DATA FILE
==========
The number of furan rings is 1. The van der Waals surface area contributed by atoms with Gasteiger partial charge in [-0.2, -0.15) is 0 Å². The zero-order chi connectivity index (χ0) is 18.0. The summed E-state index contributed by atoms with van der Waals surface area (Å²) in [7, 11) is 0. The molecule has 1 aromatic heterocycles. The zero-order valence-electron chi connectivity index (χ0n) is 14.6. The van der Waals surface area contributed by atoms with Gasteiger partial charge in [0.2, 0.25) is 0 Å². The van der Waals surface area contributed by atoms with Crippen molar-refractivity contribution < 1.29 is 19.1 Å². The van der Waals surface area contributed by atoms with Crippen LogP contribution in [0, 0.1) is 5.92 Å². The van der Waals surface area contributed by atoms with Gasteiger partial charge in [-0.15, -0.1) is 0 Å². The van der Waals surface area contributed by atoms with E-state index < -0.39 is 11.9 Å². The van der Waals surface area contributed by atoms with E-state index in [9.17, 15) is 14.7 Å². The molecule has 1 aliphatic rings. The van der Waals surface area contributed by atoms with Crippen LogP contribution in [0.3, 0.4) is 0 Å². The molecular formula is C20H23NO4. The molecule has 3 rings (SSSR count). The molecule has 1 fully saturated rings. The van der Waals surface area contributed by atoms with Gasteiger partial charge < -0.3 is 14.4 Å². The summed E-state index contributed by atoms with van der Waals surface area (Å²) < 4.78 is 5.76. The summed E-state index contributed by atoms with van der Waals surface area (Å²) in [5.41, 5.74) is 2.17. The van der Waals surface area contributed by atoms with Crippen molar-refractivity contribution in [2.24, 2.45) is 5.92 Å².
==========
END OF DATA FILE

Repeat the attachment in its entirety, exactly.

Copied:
The number of furan rings is 1. The van der Waals surface area contributed by atoms with Gasteiger partial charge in [-0.2, -0.15) is 0 Å². The zero-order chi connectivity index (χ0) is 18.0. The summed E-state index contributed by atoms with van der Waals surface area (Å²) in [7, 11) is 0. The molecule has 1 aromatic heterocycles. The zero-order valence-electron chi connectivity index (χ0n) is 14.6. The van der Waals surface area contributed by atoms with Gasteiger partial charge in [0.2, 0.25) is 0 Å². The van der Waals surface area contributed by atoms with Crippen molar-refractivity contribution < 1.29 is 19.1 Å². The van der Waals surface area contributed by atoms with Crippen LogP contribution in [0, 0.1) is 5.92 Å². The van der Waals surface area contributed by atoms with Gasteiger partial charge in [-0.15, -0.1) is 0 Å². The van der Waals surface area contributed by atoms with E-state index < -0.39 is 11.9 Å². The van der Waals surface area contributed by atoms with E-state index in [9.17, 15) is 14.7 Å². The molecule has 1 aliphatic rings. The van der Waals surface area contributed by atoms with Crippen LogP contribution in [0.3, 0.4) is 0 Å². The molecular formula is C20H23NO4. The molecule has 3 rings (SSSR count). The molecule has 1 fully saturated rings. The van der Waals surface area contributed by atoms with Gasteiger partial charge < -0.3 is 14.4 Å². The summed E-state index contributed by atoms with van der Waals surface area (Å²) < 4.78 is 5.76. The summed E-state index contributed by atoms with van der Waals surface area (Å²) in [5.41, 5.74) is 2.17. The van der Waals surface area contributed by atoms with Crippen molar-refractivity contribution in [2.24, 2.45) is 5.92 Å².